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Asian Stocks Continue Losses as COVID-19 Cases Continue to Rise

·3-min read

By Gina Lee – Asia Pacific stocks were mostly down on Wednesday morning. They continued Tuesday’s losses as worries over the economic impact of the ever-rising number of COVID-19 cases continues to dampen investor sentiment.

Japan’s Nikkei 225 was down 0.24% by 11:18 PM ET (3:18 AM GMT). The Bank of Japan will hand down its monetary policy on Thursday, with the European Central Bank also due to announce its policies on the same day.

South Korea’s KOSPI inched down 0.03%. President Jae In Moon declared that COVID-19 has been contained in the country, and was seeking a budget increase to aid the recovery of the COVID-19 battered economy. The Consumer Confidence index increased to 91.6 in October, up from the previous month's 79.4 reading.

In Australia, the ASX 200 was up 0.31%, boosted by the higher-than-expected rise of the country’s Consumer Price Index (CPI). The CPI rose 1.6% quarter-on-quarter during the previous quarter, higher than the 1.5% predicted in forecasts prepared by, and remained unchanged at 0.7% year-on-year. The Reserve Bank of Australia is due to meet on Nov. 3, after which it is widely expected to announce lower interest rates and increased government debt purchases.

Hong Kong’s Hang Seng Index fell 0.46%.

China’s Shanghai Composite inched down 0.11%, while the Shenzhen Component inched up 0.03%, reversing some earlier losses. China’s manufacturing and non-manufacturing Purchasing Managers' Indexes could send out mixed signals about the country’s economic recovery from COVID-19. Meanwhile, the Central Committee continues its fifth plenum to map the country’ economic path for the next five years. The plenum will run through Oct. 29.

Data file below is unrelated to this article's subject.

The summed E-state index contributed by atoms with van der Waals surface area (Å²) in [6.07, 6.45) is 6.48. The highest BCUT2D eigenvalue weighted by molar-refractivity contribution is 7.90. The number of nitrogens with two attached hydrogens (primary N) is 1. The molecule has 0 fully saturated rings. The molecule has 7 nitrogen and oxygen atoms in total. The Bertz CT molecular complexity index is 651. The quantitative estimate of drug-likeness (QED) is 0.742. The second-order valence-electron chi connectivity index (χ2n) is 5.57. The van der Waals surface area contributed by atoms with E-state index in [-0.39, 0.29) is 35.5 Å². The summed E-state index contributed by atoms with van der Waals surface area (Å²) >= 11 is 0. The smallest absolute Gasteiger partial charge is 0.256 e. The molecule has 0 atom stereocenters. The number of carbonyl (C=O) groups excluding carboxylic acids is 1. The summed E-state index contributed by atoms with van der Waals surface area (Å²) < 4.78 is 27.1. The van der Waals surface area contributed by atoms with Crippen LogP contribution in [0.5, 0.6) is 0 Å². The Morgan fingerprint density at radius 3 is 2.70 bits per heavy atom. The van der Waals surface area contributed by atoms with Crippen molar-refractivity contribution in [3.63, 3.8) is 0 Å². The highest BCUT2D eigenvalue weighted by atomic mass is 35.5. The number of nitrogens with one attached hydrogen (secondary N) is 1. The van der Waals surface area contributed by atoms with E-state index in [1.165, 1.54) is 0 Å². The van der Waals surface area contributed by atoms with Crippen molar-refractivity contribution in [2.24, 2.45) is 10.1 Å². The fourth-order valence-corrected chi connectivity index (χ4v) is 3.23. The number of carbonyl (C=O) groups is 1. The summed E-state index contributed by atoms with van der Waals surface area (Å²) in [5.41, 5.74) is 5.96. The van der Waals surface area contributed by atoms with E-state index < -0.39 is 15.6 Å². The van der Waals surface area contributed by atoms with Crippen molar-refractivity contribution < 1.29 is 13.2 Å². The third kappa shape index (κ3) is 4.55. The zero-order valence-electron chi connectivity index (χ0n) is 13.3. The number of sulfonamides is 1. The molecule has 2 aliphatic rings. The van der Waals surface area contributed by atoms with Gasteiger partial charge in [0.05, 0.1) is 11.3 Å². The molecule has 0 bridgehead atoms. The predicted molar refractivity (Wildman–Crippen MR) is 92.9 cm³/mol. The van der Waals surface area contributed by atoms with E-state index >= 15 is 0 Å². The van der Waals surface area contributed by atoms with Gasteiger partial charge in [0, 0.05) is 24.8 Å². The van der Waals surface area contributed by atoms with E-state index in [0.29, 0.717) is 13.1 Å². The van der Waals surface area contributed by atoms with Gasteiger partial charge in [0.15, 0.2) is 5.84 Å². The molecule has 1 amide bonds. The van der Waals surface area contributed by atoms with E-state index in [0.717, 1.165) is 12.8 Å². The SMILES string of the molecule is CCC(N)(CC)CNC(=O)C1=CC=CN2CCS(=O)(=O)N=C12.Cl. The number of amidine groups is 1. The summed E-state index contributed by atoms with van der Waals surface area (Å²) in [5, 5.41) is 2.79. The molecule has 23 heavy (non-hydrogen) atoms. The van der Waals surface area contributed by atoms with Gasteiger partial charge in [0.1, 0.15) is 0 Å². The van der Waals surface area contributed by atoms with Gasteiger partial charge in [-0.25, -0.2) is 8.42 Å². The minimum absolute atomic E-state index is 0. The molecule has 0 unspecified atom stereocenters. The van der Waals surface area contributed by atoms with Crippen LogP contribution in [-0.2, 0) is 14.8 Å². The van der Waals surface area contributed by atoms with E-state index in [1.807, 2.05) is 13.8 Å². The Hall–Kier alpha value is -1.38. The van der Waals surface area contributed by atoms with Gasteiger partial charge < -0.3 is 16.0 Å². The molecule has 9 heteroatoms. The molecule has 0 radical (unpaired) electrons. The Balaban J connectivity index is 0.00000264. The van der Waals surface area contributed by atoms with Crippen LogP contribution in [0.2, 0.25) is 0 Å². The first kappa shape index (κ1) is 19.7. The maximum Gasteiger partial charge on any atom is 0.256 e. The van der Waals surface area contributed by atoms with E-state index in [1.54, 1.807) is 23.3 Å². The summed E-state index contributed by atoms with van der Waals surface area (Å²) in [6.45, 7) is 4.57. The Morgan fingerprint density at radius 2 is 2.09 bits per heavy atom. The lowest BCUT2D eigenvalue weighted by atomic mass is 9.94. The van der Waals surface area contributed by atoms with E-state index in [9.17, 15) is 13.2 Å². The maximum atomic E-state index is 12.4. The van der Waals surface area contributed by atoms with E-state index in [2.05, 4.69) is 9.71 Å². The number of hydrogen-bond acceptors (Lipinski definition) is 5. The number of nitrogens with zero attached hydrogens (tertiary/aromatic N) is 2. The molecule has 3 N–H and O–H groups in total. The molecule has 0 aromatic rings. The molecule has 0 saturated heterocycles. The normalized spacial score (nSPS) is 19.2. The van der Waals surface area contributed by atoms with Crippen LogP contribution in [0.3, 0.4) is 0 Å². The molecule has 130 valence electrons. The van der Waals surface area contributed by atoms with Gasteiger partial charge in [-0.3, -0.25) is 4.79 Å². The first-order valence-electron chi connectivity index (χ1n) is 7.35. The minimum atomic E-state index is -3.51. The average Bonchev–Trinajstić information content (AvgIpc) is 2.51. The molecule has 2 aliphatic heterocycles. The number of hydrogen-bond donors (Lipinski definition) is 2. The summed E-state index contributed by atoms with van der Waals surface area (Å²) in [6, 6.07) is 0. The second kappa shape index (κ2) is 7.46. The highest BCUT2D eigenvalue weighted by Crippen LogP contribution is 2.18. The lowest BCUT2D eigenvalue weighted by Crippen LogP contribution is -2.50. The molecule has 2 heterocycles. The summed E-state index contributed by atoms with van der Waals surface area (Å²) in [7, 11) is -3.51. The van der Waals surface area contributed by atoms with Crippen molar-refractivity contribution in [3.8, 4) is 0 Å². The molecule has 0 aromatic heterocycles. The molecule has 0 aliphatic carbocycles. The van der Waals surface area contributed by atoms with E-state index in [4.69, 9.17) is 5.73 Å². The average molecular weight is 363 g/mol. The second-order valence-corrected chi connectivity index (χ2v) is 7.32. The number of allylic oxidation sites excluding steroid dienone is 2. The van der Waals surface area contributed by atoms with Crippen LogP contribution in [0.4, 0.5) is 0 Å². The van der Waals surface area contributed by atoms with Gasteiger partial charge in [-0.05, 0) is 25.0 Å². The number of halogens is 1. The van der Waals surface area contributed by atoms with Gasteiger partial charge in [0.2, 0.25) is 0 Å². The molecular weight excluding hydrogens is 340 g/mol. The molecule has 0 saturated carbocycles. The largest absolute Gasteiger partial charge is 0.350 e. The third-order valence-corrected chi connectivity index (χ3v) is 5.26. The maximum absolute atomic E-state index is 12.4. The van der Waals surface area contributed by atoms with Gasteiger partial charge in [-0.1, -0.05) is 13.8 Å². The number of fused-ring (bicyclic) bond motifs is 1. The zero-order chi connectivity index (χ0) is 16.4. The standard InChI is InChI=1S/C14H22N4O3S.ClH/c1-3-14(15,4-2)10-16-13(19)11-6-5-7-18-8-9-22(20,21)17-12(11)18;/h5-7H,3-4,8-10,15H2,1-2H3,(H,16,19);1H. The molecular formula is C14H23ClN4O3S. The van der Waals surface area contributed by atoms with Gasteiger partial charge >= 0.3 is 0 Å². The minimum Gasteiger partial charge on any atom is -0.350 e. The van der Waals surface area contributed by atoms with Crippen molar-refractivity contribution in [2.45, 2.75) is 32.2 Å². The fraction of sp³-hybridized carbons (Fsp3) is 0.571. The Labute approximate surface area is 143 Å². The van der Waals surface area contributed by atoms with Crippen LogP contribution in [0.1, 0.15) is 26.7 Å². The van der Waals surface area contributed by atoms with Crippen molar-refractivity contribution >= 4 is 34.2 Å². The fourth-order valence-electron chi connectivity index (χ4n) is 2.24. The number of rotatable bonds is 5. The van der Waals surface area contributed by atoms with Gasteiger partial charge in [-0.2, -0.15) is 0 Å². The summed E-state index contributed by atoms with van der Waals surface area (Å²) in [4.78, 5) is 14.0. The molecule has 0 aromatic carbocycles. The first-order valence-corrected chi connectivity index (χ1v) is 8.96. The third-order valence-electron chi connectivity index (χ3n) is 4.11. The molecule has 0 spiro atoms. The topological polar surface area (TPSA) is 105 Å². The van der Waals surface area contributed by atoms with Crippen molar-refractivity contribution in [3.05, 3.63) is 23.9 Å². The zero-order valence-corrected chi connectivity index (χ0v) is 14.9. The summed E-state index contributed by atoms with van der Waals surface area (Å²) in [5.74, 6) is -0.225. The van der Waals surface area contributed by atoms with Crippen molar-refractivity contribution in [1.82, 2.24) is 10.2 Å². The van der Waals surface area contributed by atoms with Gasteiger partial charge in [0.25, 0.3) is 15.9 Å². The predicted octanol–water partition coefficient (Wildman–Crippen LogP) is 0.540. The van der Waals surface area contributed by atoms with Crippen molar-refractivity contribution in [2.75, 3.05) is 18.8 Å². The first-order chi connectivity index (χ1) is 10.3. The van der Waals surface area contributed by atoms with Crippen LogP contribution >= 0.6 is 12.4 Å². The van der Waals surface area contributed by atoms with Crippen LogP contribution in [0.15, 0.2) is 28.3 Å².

As the Nov. 3 U.S. presidential election draw closer, the uncertainty over whether Democrat Joe Biden will translate his lead over incumbent president Donald Trump into a victory, and whether Congress will pass the latest stimulus measures, is contributing to continued volatility in the market. U.S. stocks slid after Trump admitted that the measures would likely be passed after the election.

“Markets had a risk-off tone as U.S. consumer confidence data disappointed, COVID-19 cases continue to rise, and the chances of a fiscal deal before the U.S. election faded,” ANZ analysts said in a note.

The surging second wave of COVID-19 cases in Europe and the U.S, as well as the economic impact, also continues to dampen investor sentiment. French president Emmanuel Macron will give a televised address later in the day, where he is expected to announce the re-imposition of a national lockdown starting Thursday. France recorded the highest number of COVID-19 deaths since April and Italy recorded a record number of cases.

“COVID-19 case numbers and hospitalizations continue to rise … these will continue to be closely watched as investors gauge the likelihood of more stringent mitigation measures,” StoneX global market strategist Yousef Abbasi told Bloomberg.

On the data side, the U.S.’ Conference Board (CB) Consumer Confidence index, released on Tuesday, fell to 100.9 in October. The reading was lower than the 102 predicted in forecasts prepared by and lower than the previous month’s 101.3 figure. Investors now await further data, including the third-quarter GDP, due to be released on Thursday.

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